A pressure sensor will verify the reservoir is maintaining tankpressure during vacuum conditions, and a temperature sensor will monitor the fluid temperaturerise during operation. The motor and motor controller will each have a pressure sensor at theirrespective inlets to monitor delivered coolant pressure.OPERATION:Before flight and during the INIT state, the Hyper lynx crew will activate the coolant pumpsand adjust them to reach desired motor and motor controller pressures. The pumps arecontrolled by variable 12VDC signal, which will be controllable through the Mission Controlinterface. The pumps will continue to run for the duration of the flight, and are only deactivatedby the crew after verifying reservoir, motor, and motor controller temperatures have stabilizedto safe levels.CALCULATIONS:Reservoir Temperature Rise (4.1°C)?T=(Q/M*C) (1)?T is the temperature rise in CelsiusQ is the heat input (66kJ)M is the mass of coolant (3.

8kg)C is the heat capacity of the coolant (4184J/kg)P a g e | 4Fluid Velocity (3.68m/s)v=Q/A (2)v is the fluid velocity in m/sQ is the desired flow rate (1.1667×10-4m3/s)A is the cross-sectional area of the coolant tubing (3.1669×10-5m2)Required Pump Pressure (76456Pa)P1=P2+?g(z2-z1) +?v2/2(f*L/D+?K) (3)P1is the required pump pressure in PaP2 is the desired line pressure at the motor (76443Pa)? is the density of water at 30°C (995.7kg/m3)g is the gravitational acceleration, (9.

81m/s2)z2 is the elevation of the motor from the datum (0.1m)z1 is the datum elevation of the system (0m)v is the velocity of the coolant from Eq.1f is the friction factor for a smooth pipe, derived from the Moody chartD is the diameter of the tubing (0.0064m)L is the length of tubing (0.2m)?K is the sum of the minor loss constantsRequired Pump Head (0.7m)hp=P2-P1/?g+(z2-z1) +v2/2g(f*L/D+?K) (4)hp is the pump head in mP2is the desired line pressure at the motor (76443Pa)P1is the required pump pressure from Eq.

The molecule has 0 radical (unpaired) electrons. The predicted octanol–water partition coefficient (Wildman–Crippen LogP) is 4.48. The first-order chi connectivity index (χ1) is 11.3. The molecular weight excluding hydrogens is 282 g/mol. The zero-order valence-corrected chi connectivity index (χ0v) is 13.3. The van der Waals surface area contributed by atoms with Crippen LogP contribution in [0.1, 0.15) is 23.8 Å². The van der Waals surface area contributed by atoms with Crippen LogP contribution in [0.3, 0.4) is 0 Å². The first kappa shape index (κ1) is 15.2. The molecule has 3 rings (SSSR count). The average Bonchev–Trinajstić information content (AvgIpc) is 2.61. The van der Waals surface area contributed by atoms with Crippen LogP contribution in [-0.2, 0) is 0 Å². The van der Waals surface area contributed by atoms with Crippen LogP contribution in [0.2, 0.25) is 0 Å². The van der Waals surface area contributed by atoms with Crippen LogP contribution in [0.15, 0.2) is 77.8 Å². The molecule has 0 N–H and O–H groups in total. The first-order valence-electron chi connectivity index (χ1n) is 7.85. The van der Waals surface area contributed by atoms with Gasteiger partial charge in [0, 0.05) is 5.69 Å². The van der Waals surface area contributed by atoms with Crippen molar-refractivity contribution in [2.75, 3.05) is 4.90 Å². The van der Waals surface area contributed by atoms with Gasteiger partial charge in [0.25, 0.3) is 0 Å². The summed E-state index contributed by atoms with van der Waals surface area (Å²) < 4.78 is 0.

2? is the density of water at 30°C (995.7kg/m3)g is the gravitational acceleration, (9.81m/s2)z2 is the elevation of the motor from the datum (0.1m)z1 is the datum elevation of the system (0m)v is the velocity of the coolant from Eq.1f is the friction factor for a smooth pipe, derived from the Moody chartD is the diameter of the tubing (0.0064m)L is the length of tubing (0.2m)?K is the sum of the minor loss constantsP a g e | 5ALTERNATE SOLUTIONS:As for cooling system we are using is more practical and easy to implement. But it not the onlysolution that can be applied to solve the problem.

There are numerous ways (solution) that canbe used here but might not be practical to use them because they might be experimental orrequires lot more effort. I have found some other ways to increase the heat transfer from motor.There are two modes by which we can increase heat transfer inside pod.1) Increase radiative heat transfer.2) Increase convective heat transfer.INCREASING RADIATIVE HEAT TRANSFER:Heat transfer by radiation between two surfaces at different temperature is given by the StefanBoltzmannequation: q = ??A (TH4- TC4)Where? = Stefan-Boltzmann Constant=5.

67*E-08 (W/m2K4)TH = temperature of the hot surface(K)Tc = temperature of cooler surface (K)? = emissivityA= surface area of heat sinkNow this equation indicates that the temperature difference between two surface has thegoverning effect in the radiative heat transfer. But there are other constrains as emissivity andsurface area of heat sink.But inside pod, as heat transfer occurs between motor and our surface, surface temperature willrise constantly, and heat transfer will begin to reduce significantly as, it depends on power 4 oftemperature.

So, even small temperature rise will reduce the heat transfer rapidly.Other way to increase radiative heat transfer rate is to increase surface area. But since that canincrease weight of pod also and with limited space available it cannot be done.But, as mentioned in this article, effective surface area can be increased without increasingactual area of heat sink surface.”An innovative is solution must be developed to increase the effective surface. area withoutincreasing the size of the parts. Microscopic texturing is such a solution.